Our minds wander to what we know as “The Inner City” when we think about areas of the United States with the worst reputations for violence, crime, and dwindling achievements in education. We so often consider these areas to be full of people without drive, without real care for their neighbors, and, in between those people, some out of work residents down on their luck.
It seems to me that regardless of how you think “Inner Cities” came to be, there are some substantial ways to bolster the economies and general welfare of these areas. I discussed methods to create jobs in such areas in a previous article, but now I would like to explore how people in these areas can obtain and maintain many of the services that most everyone else takes for granted. The challenge is this: how can you convince corporations to continue services–or offer them in the first place–in an area that is known to have low income and low expectancy regarding the payment of bills once services have been established?
First, though, have you ever noticed that investment in items such as alcohol and cigarettes carry similar weight from neighborhood to neighborhood? It is reasonable to assume based on this knowledge that such investment does not help to develop a community’s economy regardless of the amount of wealth dedicated to it. Christopher P. Beshouri points out in a 2006 edition of The McKinsey Quarterly that the type of investments that are best for what he names “emerging economies” are those that both create profit for a corporation while having positive impact on the development in that same area.
This sounds great, right? But, the immediate question has to be: why would a corporation even care to do that when they can sustain high profit with low social investment? The answer is that there are not many businesses that can sustain profit in these areas except for alcohol and cigarette vendors. The potential for profitability is currently low for companies that provide services such as water, electricity, housing, restaurants, and retail. So, the next question arises: what can companies do to offer services, regardless if they want to better a community or not, so as to make a profit?
I think that “to make a profit” reads a little harsh to some, but I also know that the driving force of services that we take for granted is profit. It is great when there are examples of great corporate giving, but so many of them are relegated to isolated, albeit wonderful, tear-jerking on shows such as Extreme Makeover: Home Edition. There has to be a way for corporations to consistently make a profit if they are to offer institutionalized services in a way that is accessible to “Inner City” neighborhoods.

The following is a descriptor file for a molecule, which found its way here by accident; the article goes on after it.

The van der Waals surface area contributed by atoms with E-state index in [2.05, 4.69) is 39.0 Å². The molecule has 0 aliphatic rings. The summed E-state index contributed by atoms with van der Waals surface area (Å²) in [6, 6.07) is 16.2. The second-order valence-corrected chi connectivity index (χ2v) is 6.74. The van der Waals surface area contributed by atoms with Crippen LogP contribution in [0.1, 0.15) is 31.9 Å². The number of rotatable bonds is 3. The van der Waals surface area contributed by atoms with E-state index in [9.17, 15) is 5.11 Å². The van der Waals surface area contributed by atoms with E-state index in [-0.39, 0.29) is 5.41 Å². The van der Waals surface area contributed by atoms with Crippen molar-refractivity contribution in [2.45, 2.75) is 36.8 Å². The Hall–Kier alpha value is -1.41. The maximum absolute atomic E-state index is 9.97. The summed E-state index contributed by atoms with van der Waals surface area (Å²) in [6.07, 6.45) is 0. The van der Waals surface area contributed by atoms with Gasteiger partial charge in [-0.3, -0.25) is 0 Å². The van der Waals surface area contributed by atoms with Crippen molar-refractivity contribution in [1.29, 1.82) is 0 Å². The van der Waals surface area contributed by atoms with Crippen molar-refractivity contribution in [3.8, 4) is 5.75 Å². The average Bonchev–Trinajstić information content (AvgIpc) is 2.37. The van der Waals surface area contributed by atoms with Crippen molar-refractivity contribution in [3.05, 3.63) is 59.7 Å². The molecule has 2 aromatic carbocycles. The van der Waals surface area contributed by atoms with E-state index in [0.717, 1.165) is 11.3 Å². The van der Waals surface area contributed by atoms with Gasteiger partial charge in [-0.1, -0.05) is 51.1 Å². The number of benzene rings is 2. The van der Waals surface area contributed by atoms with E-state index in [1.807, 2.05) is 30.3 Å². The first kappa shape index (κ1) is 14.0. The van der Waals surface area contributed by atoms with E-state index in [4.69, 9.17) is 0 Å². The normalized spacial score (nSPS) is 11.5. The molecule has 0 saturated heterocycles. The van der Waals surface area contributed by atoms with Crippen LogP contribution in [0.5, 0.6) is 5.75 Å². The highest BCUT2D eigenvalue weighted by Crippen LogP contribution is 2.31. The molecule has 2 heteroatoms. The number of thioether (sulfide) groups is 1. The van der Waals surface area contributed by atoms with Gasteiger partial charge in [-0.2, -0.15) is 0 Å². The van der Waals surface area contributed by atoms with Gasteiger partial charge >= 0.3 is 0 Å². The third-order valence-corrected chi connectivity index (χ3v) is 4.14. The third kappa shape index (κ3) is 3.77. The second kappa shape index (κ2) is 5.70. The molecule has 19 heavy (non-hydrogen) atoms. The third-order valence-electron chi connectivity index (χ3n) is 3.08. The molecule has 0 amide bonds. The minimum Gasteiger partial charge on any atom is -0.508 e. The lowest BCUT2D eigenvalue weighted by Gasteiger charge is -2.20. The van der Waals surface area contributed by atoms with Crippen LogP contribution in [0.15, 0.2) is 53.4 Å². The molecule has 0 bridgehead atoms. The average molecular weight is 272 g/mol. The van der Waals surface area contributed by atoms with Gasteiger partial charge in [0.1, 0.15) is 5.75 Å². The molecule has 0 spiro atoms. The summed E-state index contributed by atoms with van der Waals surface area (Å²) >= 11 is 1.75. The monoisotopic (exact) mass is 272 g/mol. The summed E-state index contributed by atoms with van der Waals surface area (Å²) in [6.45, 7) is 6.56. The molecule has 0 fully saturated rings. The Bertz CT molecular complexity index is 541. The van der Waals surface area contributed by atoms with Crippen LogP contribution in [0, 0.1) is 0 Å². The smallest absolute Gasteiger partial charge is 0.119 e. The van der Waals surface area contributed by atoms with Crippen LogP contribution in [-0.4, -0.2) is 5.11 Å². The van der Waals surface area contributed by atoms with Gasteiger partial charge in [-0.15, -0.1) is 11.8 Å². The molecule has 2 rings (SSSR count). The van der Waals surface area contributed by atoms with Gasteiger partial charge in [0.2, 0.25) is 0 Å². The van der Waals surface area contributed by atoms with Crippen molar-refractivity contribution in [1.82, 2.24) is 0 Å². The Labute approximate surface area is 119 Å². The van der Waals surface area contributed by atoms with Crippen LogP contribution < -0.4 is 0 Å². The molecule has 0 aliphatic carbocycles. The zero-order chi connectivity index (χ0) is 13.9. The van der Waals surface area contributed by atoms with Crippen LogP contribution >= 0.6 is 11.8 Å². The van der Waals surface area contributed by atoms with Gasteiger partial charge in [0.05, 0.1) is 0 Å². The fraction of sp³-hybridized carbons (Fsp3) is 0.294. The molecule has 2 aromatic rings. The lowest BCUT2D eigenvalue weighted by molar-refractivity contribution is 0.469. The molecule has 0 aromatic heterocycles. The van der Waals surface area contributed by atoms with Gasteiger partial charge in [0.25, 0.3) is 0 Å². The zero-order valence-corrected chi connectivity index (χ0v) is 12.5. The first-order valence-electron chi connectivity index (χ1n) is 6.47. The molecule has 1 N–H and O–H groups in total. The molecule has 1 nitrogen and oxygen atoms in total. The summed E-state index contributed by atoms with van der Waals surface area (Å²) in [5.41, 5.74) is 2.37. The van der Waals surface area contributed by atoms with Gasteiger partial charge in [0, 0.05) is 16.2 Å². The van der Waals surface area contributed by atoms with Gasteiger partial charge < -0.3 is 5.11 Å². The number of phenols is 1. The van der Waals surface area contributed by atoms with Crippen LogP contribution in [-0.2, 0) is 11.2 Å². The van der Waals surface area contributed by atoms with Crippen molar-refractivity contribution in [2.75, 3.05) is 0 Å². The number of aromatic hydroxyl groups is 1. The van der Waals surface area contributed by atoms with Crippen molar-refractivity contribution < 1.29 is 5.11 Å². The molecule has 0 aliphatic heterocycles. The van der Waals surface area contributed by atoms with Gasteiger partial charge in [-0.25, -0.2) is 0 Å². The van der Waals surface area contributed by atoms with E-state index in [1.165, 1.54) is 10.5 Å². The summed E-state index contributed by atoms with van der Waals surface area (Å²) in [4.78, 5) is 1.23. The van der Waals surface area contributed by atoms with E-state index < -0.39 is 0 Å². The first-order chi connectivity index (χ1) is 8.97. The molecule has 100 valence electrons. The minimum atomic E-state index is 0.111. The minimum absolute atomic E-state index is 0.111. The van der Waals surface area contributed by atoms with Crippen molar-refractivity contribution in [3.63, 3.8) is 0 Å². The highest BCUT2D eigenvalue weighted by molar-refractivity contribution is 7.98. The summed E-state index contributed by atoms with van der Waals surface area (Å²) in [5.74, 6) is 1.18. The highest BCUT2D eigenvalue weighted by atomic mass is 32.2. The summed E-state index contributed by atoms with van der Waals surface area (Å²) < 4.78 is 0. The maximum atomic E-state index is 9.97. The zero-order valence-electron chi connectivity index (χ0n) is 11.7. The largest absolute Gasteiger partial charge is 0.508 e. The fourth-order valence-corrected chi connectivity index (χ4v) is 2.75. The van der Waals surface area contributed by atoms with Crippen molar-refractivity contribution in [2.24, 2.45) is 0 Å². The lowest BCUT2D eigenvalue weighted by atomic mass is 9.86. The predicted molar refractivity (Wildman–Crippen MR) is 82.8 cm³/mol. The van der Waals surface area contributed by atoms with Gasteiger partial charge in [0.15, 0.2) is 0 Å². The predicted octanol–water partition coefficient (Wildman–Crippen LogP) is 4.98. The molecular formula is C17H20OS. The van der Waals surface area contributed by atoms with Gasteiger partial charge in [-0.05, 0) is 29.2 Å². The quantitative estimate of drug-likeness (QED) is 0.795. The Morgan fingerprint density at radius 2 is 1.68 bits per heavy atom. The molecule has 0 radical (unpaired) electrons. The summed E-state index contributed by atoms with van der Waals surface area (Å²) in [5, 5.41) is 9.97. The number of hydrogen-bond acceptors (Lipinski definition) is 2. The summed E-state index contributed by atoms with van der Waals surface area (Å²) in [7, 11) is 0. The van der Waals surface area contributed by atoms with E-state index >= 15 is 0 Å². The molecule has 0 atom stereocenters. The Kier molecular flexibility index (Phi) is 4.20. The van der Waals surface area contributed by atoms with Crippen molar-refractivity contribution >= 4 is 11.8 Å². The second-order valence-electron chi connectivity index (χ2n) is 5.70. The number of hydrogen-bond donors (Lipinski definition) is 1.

Take a moment to consider why companies cannot make a profit in the communities mentioned in this article. Most of us would probably conclude that it is because there is no money to be spent. This is simplistic, I would argue–and the corporations should stop believing this. The real reasons that corporations are not making money are more complicated. Here are some:
* FOCUSING TOP DOWN – If a company wants to successfully offer a service, they need to employ the residents of certain area to respect that service. And I mean pay by “employ.” This sounds like an added cost but it is actually much cheaper than erecting state of the art security systems.
* WRONG QUANTITIES – Companies try to sell items in quantities that do not make sense. For example, if light bulbs only come in packs of two but a person can only afford one light bulb at a time, she will decide not to purchase any light bulbs.
* INCORRECT ASSUMPTIONS – Corporations often assume that people do not buy their products because they do not value them. Instead of assuming that people do not want to buy a new stove, for example, it would do businesses well to realize that the gas hook-ups for that stove may be missing. Therefore, bundled services would be better received. Also, a person may be using predatory lending that offers flashy advertising instead of banks because he does not have the financial education to match his desire for credit.
* INOPERABLE BILLING METHODS – The way that corporations bill customers assumes that people can afford to pay in a traditional manner. Sounds like a problem with no solution, but it is solved all the time. People often pool their resources to pay for snow removal services in condo associations. Condo owners spend less money but receive the same snow services this way.
I think that the lesson here is that corporations have to be willing to alter their service models if they want to make an impact in a neighborhood. Energy companies could establish the option of common meters. This immediately creates a communal desire to pay on time: those who pay on time would enact some form of social pressure for the late payers.
The companion lesson is that while corporations are really driven by profit, that connecting this drive to economic potential for “Inner Cities” may be the only way to assist the United States’ burgeoning low income neighborhoods. We cannot keep telling business to help people; we have to show them how helping others helps the businesses, too.
– Todd Wellman (c) 2006
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